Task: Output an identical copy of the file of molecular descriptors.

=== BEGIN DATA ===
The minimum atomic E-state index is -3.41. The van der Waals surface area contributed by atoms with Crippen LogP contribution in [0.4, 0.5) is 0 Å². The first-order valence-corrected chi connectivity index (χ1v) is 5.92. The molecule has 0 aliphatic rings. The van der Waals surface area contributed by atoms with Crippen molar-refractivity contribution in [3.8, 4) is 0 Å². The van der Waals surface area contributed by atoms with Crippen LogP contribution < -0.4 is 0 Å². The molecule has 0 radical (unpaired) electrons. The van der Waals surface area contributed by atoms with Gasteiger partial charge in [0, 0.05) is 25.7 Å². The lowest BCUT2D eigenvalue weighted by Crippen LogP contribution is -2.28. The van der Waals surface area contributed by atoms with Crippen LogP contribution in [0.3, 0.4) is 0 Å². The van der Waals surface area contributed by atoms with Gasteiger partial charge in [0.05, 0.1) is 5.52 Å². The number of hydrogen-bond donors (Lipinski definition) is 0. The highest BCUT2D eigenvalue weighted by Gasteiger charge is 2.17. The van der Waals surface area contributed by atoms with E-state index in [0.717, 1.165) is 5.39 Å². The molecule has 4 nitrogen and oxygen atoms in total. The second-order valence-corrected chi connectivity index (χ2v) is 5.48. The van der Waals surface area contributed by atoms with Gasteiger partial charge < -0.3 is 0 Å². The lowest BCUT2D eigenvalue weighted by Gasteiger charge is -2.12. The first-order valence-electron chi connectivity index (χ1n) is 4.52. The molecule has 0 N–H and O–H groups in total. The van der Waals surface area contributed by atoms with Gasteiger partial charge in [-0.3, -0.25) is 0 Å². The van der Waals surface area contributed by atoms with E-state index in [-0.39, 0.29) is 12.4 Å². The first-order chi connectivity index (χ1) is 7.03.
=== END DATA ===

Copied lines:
The minimum atomic E-state index is -3.41. The van der Waals surface area contributed by atoms with Crippen LogP contribution in [0.4, 0.5) is 0 Å². The first-order valence-corrected chi connectivity index (χ1v) is 5.92. The molecule has 0 aliphatic rings. The van der Waals surface area contributed by atoms with Crippen molar-refractivity contribution in [3.8, 4) is 0 Å². The van der Waals surface area contributed by atoms with Crippen LogP contribution < -0.4 is 0 Å². The molecule has 0 radical (unpaired) electrons. The van der Waals surface area contributed by atoms with Gasteiger partial charge in [0, 0.05) is 25.7 Å². The lowest BCUT2D eigenvalue weighted by Crippen LogP contribution is -2.28. The van der Waals surface area contributed by atoms with Crippen LogP contribution in [0.3, 0.4) is 0 Å². The van der Waals surface area contributed by atoms with Gasteiger partial charge in [0.05, 0.1) is 5.52 Å². The number of hydrogen-bond donors (Lipinski definition) is 0. The highest BCUT2D eigenvalue weighted by Gasteiger charge is 2.17. The van der Waals surface area contributed by atoms with E-state index in [0.717, 1.165) is 5.39 Å². The molecule has 4 nitrogen and oxygen atoms in total. The second-order valence-corrected chi connectivity index (χ2v) is 5.48. The van der Waals surface area contributed by atoms with Gasteiger partial charge < -0.3 is 0 Å². The lowest BCUT2D eigenvalue weighted by Gasteiger charge is -2.12. The first-order valence-electron chi connectivity index (χ1n) is 4.52. The molecule has 0 N–H and O–H groups in total. The van der Waals surface area contributed by atoms with Gasteiger partial charge in [-0.3, -0.25) is 0 Å². The van der Waals surface area contributed by atoms with E-state index in [-0.39, 0.29) is 12.4 Å². The first-order chi connectivity index (χ1) is 7.03.